RenewableUK and Scottish Renewables have released a joint report which sets out the industry’s vision for the UK’s floating offshore wind sector
Floating Wind – The UK Industry Ambition states that floating wind technology is necessary for the UK to reach its legally-binding net zero carbon emissions target by 2050 and to fulfil Scotland’s commitment to achieve the same five years earlier, by 2045.
The industry estimates that floating wind can support 17,000 UK jobs by 2050, particularly in coastal communities in England, Scotland and Wales, delivering £33.6Bn (US$43.5Bn) of economic activity (gross valued added). This represents a return of £15 (US$19) for each £1 invested in early stage support.
To date, most offshore wind has been built using solid foundations directly attached to the seabed, with turbines installed on top. In deeper waters, however, this is not an effective solution so the industry is adapting technology from North Sea oil and gas rigs, where floating platforms are tethered to the seabed. The world’s first floating offshore windfarm, Hywind, was installed in 2017 off the coast of Peterhead in Scotland and another, Kincardine, is under construction in Scottish waters.
The report highlights the fact that, thanks to the UK’s global lead in this innovative technology, it is in a unique position to export floating wind worldwide to emerging markets such as China, Japan, Norway, Portugal, South Korea, Spain, Taiwan and the US. For UK exporters, this market is expected to be worth at least £230M (US$298M) a year by 2031.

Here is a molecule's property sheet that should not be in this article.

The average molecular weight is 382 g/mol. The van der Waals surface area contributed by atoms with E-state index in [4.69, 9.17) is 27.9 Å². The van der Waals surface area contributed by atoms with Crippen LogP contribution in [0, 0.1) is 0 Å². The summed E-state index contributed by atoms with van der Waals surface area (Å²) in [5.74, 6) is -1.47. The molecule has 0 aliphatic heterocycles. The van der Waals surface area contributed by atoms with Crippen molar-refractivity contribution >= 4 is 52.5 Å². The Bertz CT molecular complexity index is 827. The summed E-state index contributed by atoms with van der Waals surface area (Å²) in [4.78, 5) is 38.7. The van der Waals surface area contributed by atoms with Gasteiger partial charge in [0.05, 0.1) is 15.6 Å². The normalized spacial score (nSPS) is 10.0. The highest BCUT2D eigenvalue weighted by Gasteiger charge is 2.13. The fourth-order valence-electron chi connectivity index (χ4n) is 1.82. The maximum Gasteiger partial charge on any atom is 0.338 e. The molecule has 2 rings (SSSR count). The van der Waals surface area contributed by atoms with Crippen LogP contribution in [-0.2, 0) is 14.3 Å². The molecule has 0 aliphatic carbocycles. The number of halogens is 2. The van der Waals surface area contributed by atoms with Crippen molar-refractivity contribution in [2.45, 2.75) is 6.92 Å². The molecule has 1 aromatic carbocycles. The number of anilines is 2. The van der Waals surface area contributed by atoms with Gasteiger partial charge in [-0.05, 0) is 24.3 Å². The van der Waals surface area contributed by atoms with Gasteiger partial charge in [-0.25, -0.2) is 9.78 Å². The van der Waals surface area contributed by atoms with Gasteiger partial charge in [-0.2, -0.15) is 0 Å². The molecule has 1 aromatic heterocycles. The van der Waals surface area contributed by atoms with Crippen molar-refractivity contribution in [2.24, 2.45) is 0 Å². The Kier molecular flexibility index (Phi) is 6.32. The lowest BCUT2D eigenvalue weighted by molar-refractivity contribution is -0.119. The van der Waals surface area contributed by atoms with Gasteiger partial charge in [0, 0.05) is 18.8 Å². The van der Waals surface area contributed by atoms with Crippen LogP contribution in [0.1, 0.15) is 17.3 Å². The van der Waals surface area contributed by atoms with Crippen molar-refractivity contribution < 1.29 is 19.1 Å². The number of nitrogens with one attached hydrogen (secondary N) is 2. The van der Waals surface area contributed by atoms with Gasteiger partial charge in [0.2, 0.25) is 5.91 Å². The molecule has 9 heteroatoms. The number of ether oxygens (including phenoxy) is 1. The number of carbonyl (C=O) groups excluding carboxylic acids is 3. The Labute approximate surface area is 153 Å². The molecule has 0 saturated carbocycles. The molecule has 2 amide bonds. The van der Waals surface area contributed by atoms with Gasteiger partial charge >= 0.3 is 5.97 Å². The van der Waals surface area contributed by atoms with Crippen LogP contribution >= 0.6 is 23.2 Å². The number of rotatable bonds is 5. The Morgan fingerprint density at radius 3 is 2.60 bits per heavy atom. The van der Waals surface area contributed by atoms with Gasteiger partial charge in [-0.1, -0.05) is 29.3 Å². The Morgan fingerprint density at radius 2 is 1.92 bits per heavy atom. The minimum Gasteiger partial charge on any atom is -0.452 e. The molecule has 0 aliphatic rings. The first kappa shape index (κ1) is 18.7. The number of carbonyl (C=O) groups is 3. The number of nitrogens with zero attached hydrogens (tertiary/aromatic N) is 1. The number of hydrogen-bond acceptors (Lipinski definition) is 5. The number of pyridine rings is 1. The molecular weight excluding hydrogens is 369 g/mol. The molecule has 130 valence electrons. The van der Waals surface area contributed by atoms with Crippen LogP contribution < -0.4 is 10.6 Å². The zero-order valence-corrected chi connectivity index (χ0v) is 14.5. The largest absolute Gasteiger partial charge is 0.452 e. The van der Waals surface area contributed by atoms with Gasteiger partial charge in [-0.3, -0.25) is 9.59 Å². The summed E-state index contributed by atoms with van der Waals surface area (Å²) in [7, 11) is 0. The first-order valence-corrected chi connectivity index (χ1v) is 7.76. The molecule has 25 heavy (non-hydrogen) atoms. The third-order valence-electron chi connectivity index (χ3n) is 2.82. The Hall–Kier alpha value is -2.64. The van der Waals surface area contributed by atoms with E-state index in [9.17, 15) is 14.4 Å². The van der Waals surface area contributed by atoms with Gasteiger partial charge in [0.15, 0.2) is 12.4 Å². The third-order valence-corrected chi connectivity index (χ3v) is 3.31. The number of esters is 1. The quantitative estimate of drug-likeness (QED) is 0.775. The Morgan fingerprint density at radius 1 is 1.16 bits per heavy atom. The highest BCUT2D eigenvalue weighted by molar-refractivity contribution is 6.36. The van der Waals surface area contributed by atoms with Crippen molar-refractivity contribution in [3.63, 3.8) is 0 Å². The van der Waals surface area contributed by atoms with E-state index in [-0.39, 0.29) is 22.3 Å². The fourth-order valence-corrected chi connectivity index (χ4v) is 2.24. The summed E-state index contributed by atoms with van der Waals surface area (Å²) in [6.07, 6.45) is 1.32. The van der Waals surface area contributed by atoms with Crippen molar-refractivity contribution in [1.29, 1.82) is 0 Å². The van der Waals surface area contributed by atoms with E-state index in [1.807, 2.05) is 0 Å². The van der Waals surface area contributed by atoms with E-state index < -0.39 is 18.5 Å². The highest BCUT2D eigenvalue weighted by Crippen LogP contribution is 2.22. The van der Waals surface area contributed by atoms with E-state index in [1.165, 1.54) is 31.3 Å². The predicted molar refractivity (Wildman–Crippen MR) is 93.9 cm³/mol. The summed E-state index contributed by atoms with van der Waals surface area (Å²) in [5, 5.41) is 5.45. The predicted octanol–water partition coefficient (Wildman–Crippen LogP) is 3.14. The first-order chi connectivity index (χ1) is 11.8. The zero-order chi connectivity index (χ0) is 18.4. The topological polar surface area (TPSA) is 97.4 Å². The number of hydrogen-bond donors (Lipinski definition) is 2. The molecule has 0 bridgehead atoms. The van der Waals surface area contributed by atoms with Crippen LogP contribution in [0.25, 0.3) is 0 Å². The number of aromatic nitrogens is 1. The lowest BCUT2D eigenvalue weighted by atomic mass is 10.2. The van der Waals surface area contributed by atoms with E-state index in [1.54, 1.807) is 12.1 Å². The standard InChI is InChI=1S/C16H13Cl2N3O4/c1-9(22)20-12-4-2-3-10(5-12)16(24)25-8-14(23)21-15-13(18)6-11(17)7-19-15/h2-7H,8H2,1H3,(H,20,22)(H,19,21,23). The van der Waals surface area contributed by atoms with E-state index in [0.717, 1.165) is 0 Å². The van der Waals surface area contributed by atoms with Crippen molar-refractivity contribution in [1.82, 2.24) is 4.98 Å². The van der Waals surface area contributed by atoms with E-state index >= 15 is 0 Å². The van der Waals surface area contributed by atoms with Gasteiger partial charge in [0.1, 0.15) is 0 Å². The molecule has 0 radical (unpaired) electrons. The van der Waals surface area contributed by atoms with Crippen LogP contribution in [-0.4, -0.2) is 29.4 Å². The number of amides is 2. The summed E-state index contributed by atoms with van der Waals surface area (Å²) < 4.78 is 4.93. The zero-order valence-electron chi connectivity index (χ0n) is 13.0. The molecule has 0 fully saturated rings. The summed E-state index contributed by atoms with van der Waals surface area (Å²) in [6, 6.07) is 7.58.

The study suggests the government should use the contract for difference auction framework to create a specific pot of funding for innovative technologies like floating wind. This will secure an increase in new capacity from 32 MW now to up to 2 GW by 2030, making floating wind cost-competitive by that date.
The report also calls for potential sites to be made available all around the UK, and for government and industry to invest jointly in new infrastructure supporting the development of floating wind as part of the UK’s Industrial Strategy.
A clear pipeline of commercial projects will bring about cost reduction through economies of scale. The ScotWind leasing process provides an opportunity for developing floating wind in Scottish waters.
RenewableUK head of policy and regulation Rebecca Williams, said “The renewable energy sector has built its success on delivering innovation; floating wind is a prime example of what we can achieve. Our vision is to do much more at scale, securing further cost reduction and much-needed new capacity.
“As we build even further out to sea into deeper waters, floating wind will unlock new areas for us to make use of our technology. We want to work with government to maximise the extraordinary opportunities offered by this cutting-edge technology in which the UK leads the world.”
Scottish Renewables director of policy Morag Watson said, “Scotland’s offshore energy experience and our deepwater wind resource means we’re already a world leader in floating wind – technology which will be necessary to meet our net-zero emissions target and offers the most cost-effective pathway to delivering more than 50 GW of offshore wind in UK waters."
Overall, the UK has the potential to install 75 GW of offshore wind capacity (including floating wind) by 2050, up from 8.5 GW now, to reach net zero by the most cost-effective pathway.